Where are the jobs
State-by-state employment numbers
Some careers tend to be centered in specific parts of the country. For example, most jobs in fashion are in New York or California. Let's see if your dream job is easy to find in your dream location! We have a few choices for viewing the data that can help you get a full employment picture.
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Number of Budget Analysts per 1,000 workers (ACS)
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Job density versus job count
Which states hire the most budget analysts? We wonder if that's a fair question since states come in all sizes, so instead let's start with the question of which states have the highest density of people working as budget analysts. You can choose to view the number of jobs per state if you prefer.
Salaries by state
Let's get a feel for where budget analysts earn the highest salaries. There are several choices for which data we consider and how we view that data, and each can lead to different conclusions, so please read on...
Median salary versus state ratio
We use two methods to compare salaries across states:
  • In-state comparisons: the ratio of median (middle) salaries for budget analysts compared to the median salary for all people working in each state, or
  • Median salary: the unaltered median salaries for budget analysts.
We hope the ratio allows perspective about how salaries may compare to the regional cost-of-living.
The darkest shading corresponds to states in which budget analysts earn the highest salary when compared to other jobs in the state. We think this figure might be a better indicator than the actual salary for your buying power as a state resident.
Select a state to see local area details
Location-adjusted median salary for Budget Analysts (ACS)
3% of Budget analysts are working part time.
We’ve found that some jobs have a huge number of part-time workers, and typically that is because they are unable to find full-time work or the job itself can’t provide full-time hours. With 3% part-time workers, this occupation has a lower percentage of part-time workers than 89% of careers.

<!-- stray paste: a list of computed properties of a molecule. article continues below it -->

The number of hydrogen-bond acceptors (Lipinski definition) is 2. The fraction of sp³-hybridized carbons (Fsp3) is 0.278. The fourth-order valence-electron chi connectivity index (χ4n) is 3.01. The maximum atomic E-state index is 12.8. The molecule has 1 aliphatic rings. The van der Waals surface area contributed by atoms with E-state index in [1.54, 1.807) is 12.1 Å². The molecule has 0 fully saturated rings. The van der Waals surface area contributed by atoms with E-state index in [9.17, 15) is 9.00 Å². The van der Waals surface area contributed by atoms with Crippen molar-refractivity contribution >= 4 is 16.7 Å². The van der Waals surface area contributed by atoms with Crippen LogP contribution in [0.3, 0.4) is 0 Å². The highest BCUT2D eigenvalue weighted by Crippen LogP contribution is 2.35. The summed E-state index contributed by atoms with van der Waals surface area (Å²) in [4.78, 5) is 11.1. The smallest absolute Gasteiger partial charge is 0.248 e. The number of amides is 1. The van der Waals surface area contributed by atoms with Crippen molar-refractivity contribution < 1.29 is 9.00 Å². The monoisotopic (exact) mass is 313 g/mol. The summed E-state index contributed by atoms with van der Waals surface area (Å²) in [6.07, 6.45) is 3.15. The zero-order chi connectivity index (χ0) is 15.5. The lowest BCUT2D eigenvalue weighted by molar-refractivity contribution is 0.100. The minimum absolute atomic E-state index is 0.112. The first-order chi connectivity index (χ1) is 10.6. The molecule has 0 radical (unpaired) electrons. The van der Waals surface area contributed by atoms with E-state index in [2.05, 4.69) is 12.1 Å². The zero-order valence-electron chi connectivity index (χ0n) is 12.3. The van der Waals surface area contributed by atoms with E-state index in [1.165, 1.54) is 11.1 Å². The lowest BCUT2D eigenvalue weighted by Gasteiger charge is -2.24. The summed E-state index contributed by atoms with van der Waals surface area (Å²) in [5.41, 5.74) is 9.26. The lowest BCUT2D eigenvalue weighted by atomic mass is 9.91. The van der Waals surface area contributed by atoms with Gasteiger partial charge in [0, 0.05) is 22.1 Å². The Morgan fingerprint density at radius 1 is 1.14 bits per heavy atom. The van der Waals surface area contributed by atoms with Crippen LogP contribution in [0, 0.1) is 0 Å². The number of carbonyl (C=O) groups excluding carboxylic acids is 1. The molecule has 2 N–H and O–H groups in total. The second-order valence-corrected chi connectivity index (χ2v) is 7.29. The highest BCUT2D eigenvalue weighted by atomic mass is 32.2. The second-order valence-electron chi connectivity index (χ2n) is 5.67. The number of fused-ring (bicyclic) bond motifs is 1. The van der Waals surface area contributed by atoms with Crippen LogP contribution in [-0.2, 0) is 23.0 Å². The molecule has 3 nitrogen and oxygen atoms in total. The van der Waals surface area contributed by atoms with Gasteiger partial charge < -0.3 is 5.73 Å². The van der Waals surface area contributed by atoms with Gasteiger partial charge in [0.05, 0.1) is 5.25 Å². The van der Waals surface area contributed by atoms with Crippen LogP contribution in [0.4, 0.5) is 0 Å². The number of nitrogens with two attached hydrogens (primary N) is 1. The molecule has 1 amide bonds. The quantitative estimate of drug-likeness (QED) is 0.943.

Employer types
This donut shares the break-down of workers by employer type, giving us a picture of what employers most typically hire for this career.
Employers of undefined (ACS)
Private for-profit
Private not-for-profit
Local government
State government
Federal government
Self-employed incorporated
Self-employed not incorporated
Working without pay
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Distribution: Salaries of budget analysts by type of employer
Here are the salary distributions based on employer type.
$75K$86K$68K$70K$75K$61K$139K$0$50,000$100,000$150,000$200,000Self-employed incorporatedFederal governmentState governmentLocal governmentPrivate not-for-profitPrivate for-profitAll
Budget analysts and gender
With 62% women, this occupation has a higher percentage of women than 74% of careers.
Gender of Budget analysts
Men (38%)
Women (62%)
Distribution: salaries by gender
Does gender greatly influence your salary in this career? The closer the bars are, the less discrepancy there is.
We only include salary data when the survey error is less than 20%, so you may see only partial information for some categories.
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Context: Women in the workforce
How does this career compare to other careers with regard to the percentage of women in the career.
Context: Salary inequity
The median salary for all full-time male workers in the US exceeds the full-time median salary for women by 19%. The situation is a little better for budget analysts, with the median salary for men 13% higher than the median salary for women.
Race and origin of Budget analysts
This donut shows the distribution of race and origin among those employed as Budget analysts.
Race/origin of budget analysts
White (70% )
Black (16% )
Asian (9% )
Multiracial (2% )
Other (2% )
Hispanic (1% )
American Indian (1% )
Pacific Islander (0% )
Distribution: salaries by race/origin
Some careers might have a pay disparity based on race or origin, the closer the below bars are the less of a discrepancy is present.
We only include salary data when the survey error is less than 20%, so you may see only partial information for some categories.